In the run-up to the UN Summit for Refugees and Migrants, Joanne Myers talks with Peter Sutherland about the challenges of implementing the 1951 Refugee Convention, which states that the obligation to provide for refugees is not simply an obligation for countries in proximity to the refugees. It's a global responsibility that should be shared.
U.S. Elections & Brexit: Can Liberalism Survive? | 09/13/16
Nikolas K. Gvosdev, Stephen M. Walt, Devin T. Stewart
Why are liberal values eroding across the world? Will this continue? Realist Stephen Walt says maybe not, if the U.S. can set a good example at home and engage in less military interventions abroad. But although Nikolas Gvosdev of the U.S. Naval War College wants to be hopeful, he strikes a more pessimistic note.
What to Make of Duterte's Philippines | 09/08/16
John Gershman, Devin T. Stewart
John Gershman of NYU discusses with Carnegie Council's Devin Stewart the state of Filipino politics since the election of Rodrigo Duterte and where the country may be headed. Topics covered include the Philippines' anti-drug campaign, extrajudicial killings, climate change vulnerability, and diplomatic relations with China, the U.S., and ASEAN.
Robert Kaplan on the Underlying Forces that Drive our "Post-Modern" World | 08/30/16
Robert D. Kaplan, Randall Pinkston
"To understand the events of the next 50 years, then, one must understand environmental scarcity, cultural and racial clash, geographic destiny, and the transformation of war." Robert Kaplan wrote these prescient words back in 1994. In this fascinating discussion, he analyses how his predictions are playing out and where we are headed.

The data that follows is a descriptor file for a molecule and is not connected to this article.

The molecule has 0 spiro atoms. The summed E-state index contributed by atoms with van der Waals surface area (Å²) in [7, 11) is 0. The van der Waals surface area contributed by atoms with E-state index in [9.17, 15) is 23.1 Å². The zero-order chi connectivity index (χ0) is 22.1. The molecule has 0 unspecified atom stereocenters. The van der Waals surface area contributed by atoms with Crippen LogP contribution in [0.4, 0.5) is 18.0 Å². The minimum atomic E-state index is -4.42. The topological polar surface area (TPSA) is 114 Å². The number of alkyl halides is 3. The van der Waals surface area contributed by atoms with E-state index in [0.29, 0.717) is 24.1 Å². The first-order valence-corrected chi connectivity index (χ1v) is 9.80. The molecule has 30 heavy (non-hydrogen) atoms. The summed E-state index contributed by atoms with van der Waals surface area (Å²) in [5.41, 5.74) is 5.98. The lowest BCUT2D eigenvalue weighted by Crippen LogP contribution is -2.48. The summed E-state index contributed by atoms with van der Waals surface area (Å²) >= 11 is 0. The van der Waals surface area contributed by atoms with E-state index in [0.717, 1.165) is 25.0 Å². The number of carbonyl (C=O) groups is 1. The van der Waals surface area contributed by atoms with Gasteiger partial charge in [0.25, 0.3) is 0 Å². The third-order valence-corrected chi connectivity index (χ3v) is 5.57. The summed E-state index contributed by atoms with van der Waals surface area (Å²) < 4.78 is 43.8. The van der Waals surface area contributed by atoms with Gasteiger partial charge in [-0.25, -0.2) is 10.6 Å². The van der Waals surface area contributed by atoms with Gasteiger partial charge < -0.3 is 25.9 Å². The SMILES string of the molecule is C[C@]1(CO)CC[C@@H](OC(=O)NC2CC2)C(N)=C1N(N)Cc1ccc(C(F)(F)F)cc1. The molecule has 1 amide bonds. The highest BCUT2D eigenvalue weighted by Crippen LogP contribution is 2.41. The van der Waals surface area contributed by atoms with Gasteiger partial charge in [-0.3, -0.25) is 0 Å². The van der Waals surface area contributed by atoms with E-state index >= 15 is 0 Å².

Update from Ukraine | 08/29/16
Nicolai N. Petro, David C. Speedie
Dr. Petro discusses the violence in Crimea, and Ukraine's economic and political stalemate. For long-term stability, Ukraine has to reconcile with Russia, he says. "There's simply no way that Ukraine can prosper with a perpetual enemy on its borders."
Asha Castleberry on the 2016 Election and the Fight Against ISIS | 08/25/16
Asha Castleberry, Alex Woodson
U.S. Army veteran Asha Castleberry discusses veterans' reactions to the 2016 presidential campaign, and also the ongoing U.S. anti-ISIS military campaign, which is preparing to liberate Mosul in Iraq. "This is definitely a big push from the Obama administration before President Obama leaves office--he wants to liberate Mosul."
Reading List and Discussion Questions on Religion and Tolerance in Indonesia | 08/18/16
Amid growing Islamophobia and populism in Europe and the United States, a more complete picture of Islam is crucial, and Indonesia can serve as an ideal case study to provide such a broader view. This 10.5-week Asia Dialogues reading list with discussion questions is a good place to start.
Interview with Robert Sparrow on Autonomous Weapon Systems and Respect in Warfare | 08/16/16
Robert Sparrow, Adam Read-Brown
Professor Sparrow works on ethical issues raised by new technologies. Here he discusses Autonomous Weapons Systems (AWS), often referred to as "killer robots." Unlike drones, which are remotely operated by humans, with AWS the robot itself determines who should live or die. What are the ethical arguments for and against these killing machines?